Avocados target belly fat and ‘speed up’ fat burning – nutritionist

Dr Zoe Williams discusses visceral fat on This Morning

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We all have visceral fat in our bodies. A certain amount is necessary to keep us healthy, as it lies deep in the belly protecting and insulating our organs. Unlike subcutaneous fat, found under the skin, it can’t be seen.

However, too much visceral fat can be harmful.

Storing an excessive amount of visceral fat in the belly can result in a range of issues including type 2 diabetes, heart disease and some cancers.

As you would expect, having too much visceral fat is caused by eating too many calories and not exercising enough.

But there are some foods that could help you shed visceral fat.

Registered dietitian and fitness expert for JustCBD, Nataly Komova, recommended eating avocados as a way to reduce belly fat.

“Avocado is an excellent source of fibre,” she explained.

“Due to this, it can suppress your appetite, allowing you to keep your calorie consumption in check.

“Avocados are also high in omega-3 fatty acids, which elevate your metabolic rate and speed up fat burning.”

This was backed by a study conducted by the University of Illinois in 2021.

The research, published in the Journal of Nutrition, found that women who ate meals with avocado every day for 12 weeks had a reduction in visceral abdominal fat.

As part of the trial, participants were split into two groups.

One group was given meals that incorporated a fresh avocado, while the other received a meal that had similar ingredients and calories but did not contain avocado.

Female participants eating avocados also showed a reduction in the ratio of visceral fat to subcutaneous fat, which implies a redistribution of fat away from the organs.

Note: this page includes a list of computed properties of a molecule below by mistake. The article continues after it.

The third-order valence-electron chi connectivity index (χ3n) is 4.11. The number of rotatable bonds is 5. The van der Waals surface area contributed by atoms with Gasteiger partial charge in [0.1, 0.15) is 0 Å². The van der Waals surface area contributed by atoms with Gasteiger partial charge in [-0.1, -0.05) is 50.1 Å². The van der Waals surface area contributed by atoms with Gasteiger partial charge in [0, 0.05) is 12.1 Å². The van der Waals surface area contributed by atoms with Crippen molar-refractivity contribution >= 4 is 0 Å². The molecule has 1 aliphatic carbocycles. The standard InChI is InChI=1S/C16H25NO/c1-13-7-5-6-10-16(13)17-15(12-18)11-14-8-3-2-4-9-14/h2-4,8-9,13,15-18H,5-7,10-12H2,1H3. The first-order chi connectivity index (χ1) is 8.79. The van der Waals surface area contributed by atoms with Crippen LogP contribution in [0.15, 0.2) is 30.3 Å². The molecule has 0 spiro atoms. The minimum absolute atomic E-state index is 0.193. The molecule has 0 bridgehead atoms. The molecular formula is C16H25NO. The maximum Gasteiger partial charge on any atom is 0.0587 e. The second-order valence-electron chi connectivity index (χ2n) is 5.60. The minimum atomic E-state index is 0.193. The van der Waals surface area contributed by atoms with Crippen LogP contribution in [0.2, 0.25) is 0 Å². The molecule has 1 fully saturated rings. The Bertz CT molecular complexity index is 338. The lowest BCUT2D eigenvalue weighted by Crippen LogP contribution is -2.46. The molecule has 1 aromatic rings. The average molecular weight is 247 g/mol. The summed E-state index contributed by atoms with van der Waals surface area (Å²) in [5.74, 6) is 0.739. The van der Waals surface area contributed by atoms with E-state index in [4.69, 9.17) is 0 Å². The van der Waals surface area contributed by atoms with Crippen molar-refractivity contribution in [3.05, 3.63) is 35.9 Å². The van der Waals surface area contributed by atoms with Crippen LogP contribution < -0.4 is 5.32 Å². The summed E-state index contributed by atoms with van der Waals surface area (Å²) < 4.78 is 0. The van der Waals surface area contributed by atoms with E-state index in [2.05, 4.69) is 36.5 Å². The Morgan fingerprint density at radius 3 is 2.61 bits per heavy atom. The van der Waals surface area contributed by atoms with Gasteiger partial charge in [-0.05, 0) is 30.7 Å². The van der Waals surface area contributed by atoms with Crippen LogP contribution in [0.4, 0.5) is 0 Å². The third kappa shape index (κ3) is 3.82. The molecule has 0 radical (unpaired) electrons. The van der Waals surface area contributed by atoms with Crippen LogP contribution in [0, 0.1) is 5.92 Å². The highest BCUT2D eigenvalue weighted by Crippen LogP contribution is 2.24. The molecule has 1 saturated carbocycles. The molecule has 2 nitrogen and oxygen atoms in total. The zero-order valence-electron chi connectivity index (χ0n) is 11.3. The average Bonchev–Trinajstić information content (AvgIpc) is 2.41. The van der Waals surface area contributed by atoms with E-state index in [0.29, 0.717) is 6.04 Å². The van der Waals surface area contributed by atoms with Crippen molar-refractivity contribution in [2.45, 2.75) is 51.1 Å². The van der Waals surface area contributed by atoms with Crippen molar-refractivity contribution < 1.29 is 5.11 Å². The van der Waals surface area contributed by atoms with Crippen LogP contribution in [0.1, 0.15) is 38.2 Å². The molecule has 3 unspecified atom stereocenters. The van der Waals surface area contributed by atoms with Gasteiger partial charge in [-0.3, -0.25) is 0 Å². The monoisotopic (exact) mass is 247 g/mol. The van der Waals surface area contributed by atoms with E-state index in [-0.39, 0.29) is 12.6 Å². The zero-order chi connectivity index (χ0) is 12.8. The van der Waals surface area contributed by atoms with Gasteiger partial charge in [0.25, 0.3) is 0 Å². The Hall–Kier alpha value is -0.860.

However, the male participants did not experience this change.

Speaking in Science Daily, study co-author Richard Mackenzie said: “Our research not only sheds a valuable light on benefits of daily avocado consumption on the different types of fat distribution across genders, it provides us with a foundation to conduct further work to understand the full impact avocados have on body fat and health.

“By taking our research further, we will be able to gain a clearer picture into which types of people would benefit most from incorporating avocados into their diets and deliver valuable data for health care advisers to provide patients with guidance on how to reduce fat storage and the potential dangers of diabetes.”

It is not possible to know exactly how much visceral fat you have without imaging tests.

But you can get a rough estimate by measuring your waist using the belly button as a marker.

For women 35 inches or more can signal visceral fat and for men it’s 40 inches.

If you have too much visceral fat you can be at greater risk of:

  • Heart disease
  • Alzheimer’s disease
  • Type 2 diabetes
  • Stroke
  • High cholesterol.

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